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UPDATE: Keystone ferry plans in disarray
Leaders from Washington State Ferries are asking Pierce County for a month-to-month extension for the Steilacoom II, which currently serves the Port Townsend-to-Keystone ferry route.
The lease the ferry system has with Pierce County expires Aug. 31. The extension is needed because a vibration issue in the newly completed Chetzemoka prompted ferry officials to delay its Aug. 29 start date.
Washington State Ferries has been leasing the 50-car Steilacoom II since January 2008, soon after the old Steel Electric ferries were removed from service because of safety issues.
In an email to the Whidbey News-Times, ferry system spokesperson Marta Coursey said the state may request a month-to-month extension of the Steilacoom II through Oct. 31.
Since August 2009, the ferry system has been paying Pierce County approximately $68,000 a month to lease the Steilacoom II, or a total of $850,000 to lease the ferry from January 2008 to August 2009.
Michael Esher, airports and ferries administrator for Pierce County, said he’s verbally agreed to the lease extension for the Steillacoom II. Pierce County has been down to a single ferry since January 2008. The ferries connect motorists from Steillacoom to Ketron and Anderson islands. He said having only one vessel presents difficulties during the busy summer months and holiday seasons. When its other ferry, the Christine Anderson, has to be pulled from service for maintenance, the Washington State Ferries provides a temporary replacement vessel.
The ferry system announced late Wednesday afternoon that the inaugural sailing of the Chetzemoka would be delayed because of excessive vibration found in its drive line.
The news of the delay comes as leaders on Whidbey Island eagerly wait for the Chetzemoka’s arrival.
“This is what sea trials are for,” Coupeville Mayor Nancy Conard said. “We’re so close to having a ferry. It will get resolved and we will have a ferry in service.”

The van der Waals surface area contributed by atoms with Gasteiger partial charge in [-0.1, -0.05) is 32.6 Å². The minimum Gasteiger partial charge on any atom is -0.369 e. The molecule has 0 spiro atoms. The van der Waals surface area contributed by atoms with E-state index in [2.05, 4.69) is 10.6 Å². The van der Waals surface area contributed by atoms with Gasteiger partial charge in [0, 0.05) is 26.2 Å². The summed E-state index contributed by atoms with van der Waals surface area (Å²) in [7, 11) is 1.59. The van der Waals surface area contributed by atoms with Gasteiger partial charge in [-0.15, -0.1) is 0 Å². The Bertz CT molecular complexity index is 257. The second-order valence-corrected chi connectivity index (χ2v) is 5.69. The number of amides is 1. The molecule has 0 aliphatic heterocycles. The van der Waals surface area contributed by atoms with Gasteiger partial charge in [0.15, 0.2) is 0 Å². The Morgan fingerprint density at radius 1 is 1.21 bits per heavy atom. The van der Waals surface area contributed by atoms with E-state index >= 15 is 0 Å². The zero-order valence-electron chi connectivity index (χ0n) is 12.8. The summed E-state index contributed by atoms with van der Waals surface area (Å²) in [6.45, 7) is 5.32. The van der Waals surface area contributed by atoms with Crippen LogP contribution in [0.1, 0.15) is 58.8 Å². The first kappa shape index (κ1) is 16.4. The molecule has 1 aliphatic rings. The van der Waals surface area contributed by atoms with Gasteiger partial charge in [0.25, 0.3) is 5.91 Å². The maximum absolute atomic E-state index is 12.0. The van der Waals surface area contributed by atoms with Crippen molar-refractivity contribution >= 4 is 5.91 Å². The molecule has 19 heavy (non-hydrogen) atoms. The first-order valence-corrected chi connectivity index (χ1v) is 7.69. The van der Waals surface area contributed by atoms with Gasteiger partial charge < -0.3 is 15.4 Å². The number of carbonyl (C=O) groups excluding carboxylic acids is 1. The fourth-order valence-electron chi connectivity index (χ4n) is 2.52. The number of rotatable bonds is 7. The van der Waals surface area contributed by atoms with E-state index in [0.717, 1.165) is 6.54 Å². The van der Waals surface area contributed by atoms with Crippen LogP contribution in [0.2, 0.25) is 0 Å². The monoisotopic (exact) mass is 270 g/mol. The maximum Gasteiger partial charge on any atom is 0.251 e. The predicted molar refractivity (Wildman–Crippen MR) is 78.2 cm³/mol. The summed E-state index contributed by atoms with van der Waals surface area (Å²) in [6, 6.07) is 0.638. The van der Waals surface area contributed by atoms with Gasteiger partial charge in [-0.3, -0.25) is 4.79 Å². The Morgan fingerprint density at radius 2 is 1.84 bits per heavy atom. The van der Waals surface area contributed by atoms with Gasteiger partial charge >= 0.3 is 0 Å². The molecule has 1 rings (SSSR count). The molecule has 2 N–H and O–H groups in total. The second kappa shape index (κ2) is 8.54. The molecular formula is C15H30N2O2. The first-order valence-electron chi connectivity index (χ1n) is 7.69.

Linda Eccles, executive director for the Central Whidbey Chamber of Commerce, expressed similar sentiments.
“It’s very unfortunate, but that’s why they have sea trials,” Eccles said. She said a group helping plan for the inaugural sailing ceremony would meet with ferry officials Friday to discuss a new ceremony date.
A crew from the vessel’s builder, Todd Pacific Shipyards in Seattle, is currently manning the vessel through another round of sea trails taking place this week east of Vashon Island.
“We’re looking forward to getting the boat in service and the celebration event just as much as the communities served on this route, and we recognize this delay may be disappointing,” Transportation Secretary Paula Hammond said in a news release. “But we must be certain we have a safe and fully operational vessel.”
The $65.5 million Chetzemoka is the first of three 64-car ferries being built for the ferry system. The Chetzemoka’s engines were originally intended for larger, 144-car ferries. However, its engines are the exact size of the engines in the Island Home, a Massachusetts ferry that is similar in design to the Chetzemoka, Coursey said.
The next two vessels, the Salish and the Kennewick, are scheduled to be completed in the next two years. The Salish is due to begin service in the summer of 2011 and will primarily serve the Port Townsend-to-Keystone route during busy months, while the Kennewick will be finished in the spring of 2012 and is slated for the Point Defiance- to-Tahlequah route.
The delay of the Chetzemoka’s inaugural sailing comes as the name of the Keystone ferry terminal will change to Coupeville. Coursey said the ferry system will announce the name change with the printing of the fall 2010 sailing schedule.